Sensitivity to violence measured by ratings of severity increases after nonviolence training
Date of Original Version
It was hypothesized that training in nonviolence would increase participants' sensitivity to violence because such training emphasizes both the harm and the avoidability of many kinds of violence. This research built upon earlier studies, which had proposed that ratings of the severity of violent behaviors (e.g., murder, bullying, cursing) can be interpreted as measuring sensitivity to violence. Two quasi-experiments examined changes in ratings of severity obtained before and after nonviolence training. In Study 1, 28 college-age traffic offenders who received nonviolence training judged stimulus behaviors ranging from life- threatening physical harm to verbal disrespect as more violent after their training. An untrained comparison group did not show this change. In Study 2, 30 student teachers who received instruction in nonviolence also rated behaviors as more violent after training; an untrained comparison group did not. Results are interpreted as showing increased sensitivity to violence following exposure to nonviolence. © Perceptual and Motor Skills 2010.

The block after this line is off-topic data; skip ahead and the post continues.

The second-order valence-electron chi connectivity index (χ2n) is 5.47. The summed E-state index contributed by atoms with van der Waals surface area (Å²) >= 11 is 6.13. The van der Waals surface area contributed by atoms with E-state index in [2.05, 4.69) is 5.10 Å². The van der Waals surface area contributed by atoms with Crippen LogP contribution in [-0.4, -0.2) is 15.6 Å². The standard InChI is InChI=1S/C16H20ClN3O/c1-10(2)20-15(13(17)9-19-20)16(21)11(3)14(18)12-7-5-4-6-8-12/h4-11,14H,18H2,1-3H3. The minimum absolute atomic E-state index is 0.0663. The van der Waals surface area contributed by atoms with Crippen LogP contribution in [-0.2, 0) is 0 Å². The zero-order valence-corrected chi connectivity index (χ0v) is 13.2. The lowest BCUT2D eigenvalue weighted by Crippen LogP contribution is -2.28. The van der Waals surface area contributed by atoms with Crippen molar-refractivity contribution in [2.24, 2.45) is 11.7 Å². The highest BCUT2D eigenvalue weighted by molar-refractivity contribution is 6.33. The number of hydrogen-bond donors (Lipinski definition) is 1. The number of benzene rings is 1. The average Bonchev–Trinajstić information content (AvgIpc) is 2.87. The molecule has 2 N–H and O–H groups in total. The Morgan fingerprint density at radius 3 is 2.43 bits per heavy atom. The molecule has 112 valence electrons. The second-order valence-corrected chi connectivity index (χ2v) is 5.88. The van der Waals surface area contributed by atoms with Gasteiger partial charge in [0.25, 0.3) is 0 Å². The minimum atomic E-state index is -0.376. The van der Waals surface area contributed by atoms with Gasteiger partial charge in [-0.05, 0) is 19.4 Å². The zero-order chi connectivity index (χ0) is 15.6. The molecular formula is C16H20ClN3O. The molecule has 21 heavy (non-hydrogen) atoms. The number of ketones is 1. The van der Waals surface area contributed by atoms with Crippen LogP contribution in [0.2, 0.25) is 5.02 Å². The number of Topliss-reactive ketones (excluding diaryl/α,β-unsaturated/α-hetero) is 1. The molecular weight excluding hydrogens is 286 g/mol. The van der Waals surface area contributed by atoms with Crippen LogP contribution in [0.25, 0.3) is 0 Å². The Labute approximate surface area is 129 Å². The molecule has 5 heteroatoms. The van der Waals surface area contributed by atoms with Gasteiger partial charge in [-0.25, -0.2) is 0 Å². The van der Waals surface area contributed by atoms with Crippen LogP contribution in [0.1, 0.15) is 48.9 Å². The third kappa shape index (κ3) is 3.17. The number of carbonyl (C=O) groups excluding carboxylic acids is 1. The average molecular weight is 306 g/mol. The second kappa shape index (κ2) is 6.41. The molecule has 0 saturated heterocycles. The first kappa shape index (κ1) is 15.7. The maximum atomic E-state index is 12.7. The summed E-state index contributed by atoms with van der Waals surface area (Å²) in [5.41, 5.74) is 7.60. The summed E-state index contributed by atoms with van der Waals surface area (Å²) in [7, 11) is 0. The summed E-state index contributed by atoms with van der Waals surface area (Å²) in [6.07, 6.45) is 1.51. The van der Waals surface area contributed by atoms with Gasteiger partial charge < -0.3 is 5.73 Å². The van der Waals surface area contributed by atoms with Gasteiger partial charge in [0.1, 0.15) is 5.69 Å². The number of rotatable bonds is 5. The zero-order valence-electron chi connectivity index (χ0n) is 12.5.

Publication Title, e.g., Journal
Perceptual and Motor Skills
Collyer, Charles E., Kathryn L. Johnson, Paul Bueno de Mesquita, Linda A. Palazzo, and Dustin Jordan. "Sensitivity to violence measured by ratings of severity increases after nonviolence training." Perceptual and Motor Skills 110, 1 (2010): 48-60. doi: 10.2466/PMS.110.1.48-60.